What does all that mean for performance? How do the financial outcomes of homogeneous partnerships compare with those of diverse collaborations? The difference is dramatic. Along all dimensions measured, the more similar the investment partners, the lower their investments’ performance. For example, the success rate of acquisitions and IPOs was 11.5% lower, on average, for investments by partners with shared school backgrounds than for those by partners from different schools. The effect of shared ethnicity was even stronger, reducing an investment’s comparative success rate by 26.4% to 32.2%.
To understand why homogeneous teams have worse investment outcomes, it’s critical to determine exactly when decision making suffers. Interestingly, projects selected by both homogeneous and diverse sets of investment partners were equally promising at the time the decision to invest was made. Differences in decision quality and performance came later, when the investors helped shape strategy, recruitment, and other efforts critical to a young company’s survival and growth. Thriving in a highly uncertain competitive environment requires creative thinking in those areas, and the diverse collaborators were better equipped to deliver it.
Of course, the industry’s homogeneity is continually reinforced by individual firms’ hiring decisions. Because these organizations are small (they usually have three to five investment professionals), and spots open up infrequently (every two to four years), even a slight preference for candidates who are similar to existing partners has a lasting effect. Here’s just one example: Many prominent venture capital firms were founded by Harvard Business School alumni, and now nearly a quarter of all VCs with MBAs come from Harvard. To put that into perspective, only 9% of VCs with MBAs are from Wharton, and just 11% are from Stanford—both top-tier schools.
Prospects are even worse for female candidates. Remember that only 8% of venture capital investors are women. It’s no wonder, since nearly three-quarters of VC firms have never hired a woman in that role. What separates that overwhelming majority from the firms that have hired women? One powerful factor is the gender of the partners’ children. When a firm’s partners have a higher proportion of daughters, the likelihood that a female investor will be hired goes up significantly. Simply replacing one son with a daughter would increase the probability of hiring a woman by 25%.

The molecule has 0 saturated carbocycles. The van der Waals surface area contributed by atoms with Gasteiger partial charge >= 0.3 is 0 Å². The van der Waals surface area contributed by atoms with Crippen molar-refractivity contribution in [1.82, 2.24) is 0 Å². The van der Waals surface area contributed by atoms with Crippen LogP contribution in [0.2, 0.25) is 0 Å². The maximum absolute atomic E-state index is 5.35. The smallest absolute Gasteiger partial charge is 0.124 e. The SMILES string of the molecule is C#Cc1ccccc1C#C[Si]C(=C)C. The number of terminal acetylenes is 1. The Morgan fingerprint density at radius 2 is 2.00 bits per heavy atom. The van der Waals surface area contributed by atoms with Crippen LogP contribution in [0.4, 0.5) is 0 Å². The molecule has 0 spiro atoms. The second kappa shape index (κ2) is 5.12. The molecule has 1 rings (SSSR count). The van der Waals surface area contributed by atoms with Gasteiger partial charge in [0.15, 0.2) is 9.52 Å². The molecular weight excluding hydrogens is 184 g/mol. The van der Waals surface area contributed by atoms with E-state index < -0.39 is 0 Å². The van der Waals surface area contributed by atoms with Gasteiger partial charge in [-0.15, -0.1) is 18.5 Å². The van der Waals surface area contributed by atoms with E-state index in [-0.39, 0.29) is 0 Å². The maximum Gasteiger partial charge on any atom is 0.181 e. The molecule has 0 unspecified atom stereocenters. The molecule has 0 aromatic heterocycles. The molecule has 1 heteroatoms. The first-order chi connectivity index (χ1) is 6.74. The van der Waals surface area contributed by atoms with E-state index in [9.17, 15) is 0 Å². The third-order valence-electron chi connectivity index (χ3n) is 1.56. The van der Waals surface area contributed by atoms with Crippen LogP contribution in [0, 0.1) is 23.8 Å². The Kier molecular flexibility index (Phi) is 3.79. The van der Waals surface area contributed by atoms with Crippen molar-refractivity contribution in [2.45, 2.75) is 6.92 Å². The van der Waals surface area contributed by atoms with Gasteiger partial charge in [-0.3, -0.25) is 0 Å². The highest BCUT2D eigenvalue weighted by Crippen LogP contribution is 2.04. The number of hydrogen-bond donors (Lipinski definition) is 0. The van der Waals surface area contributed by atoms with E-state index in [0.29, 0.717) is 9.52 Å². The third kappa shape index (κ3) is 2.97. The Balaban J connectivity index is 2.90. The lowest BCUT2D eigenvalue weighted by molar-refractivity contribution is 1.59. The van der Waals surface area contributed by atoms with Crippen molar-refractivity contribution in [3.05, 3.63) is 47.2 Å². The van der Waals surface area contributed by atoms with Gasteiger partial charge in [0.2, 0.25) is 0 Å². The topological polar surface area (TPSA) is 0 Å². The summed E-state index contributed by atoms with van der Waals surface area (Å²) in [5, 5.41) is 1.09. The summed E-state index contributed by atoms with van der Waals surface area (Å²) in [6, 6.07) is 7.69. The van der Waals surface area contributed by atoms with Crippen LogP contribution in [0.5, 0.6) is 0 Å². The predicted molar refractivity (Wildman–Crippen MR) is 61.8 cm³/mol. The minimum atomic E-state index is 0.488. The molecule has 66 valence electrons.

Only 8% of VC investors are women. Fewer than 1% are black.
Of course, we aren’t suggesting that male VCs should have daughters to reduce gender bias and increase diversity in their firms. But because the gender of one’s child isn’t a choice, the finding offers a tighter lens on diversity’s effects. When the “daughter effect” does bring more women into the fold, it has a strong impact on performance. Venture capital firms that increased their proportion of female partner hires by 10% saw, on average, a 1.5% spike in overall fund returns each year and had 9.7% more profitable exits (an impressive figure given that only 28.8% of all VC investments have a profitable exit).
The economic impact of diversity isn’t limited to the VC world. A recent NBER analysis of highly skilled occupations (in fields such as law, medicine, science, academia, and management) shows a positive relationship between diversity and the value of goods and services produced in the United States. The study looks at GDP trends beginning in 1960, when significant barriers prevented white women, black women, and black men from entering those professions. Though we’re still nowhere near parity, gender and racial diversity have increased markedly in such fields over the past 50 years—and the U.S. economy has grown in that same period. Using a model that assumes innate skills are evenly distributed across gender and racial groups, the NBER analysis attributes about 25% of the GDP growth per capita to the uptick in white women and black Americans of both genders. In short, the authors argue, the United States began making better use of the talent at its disposal.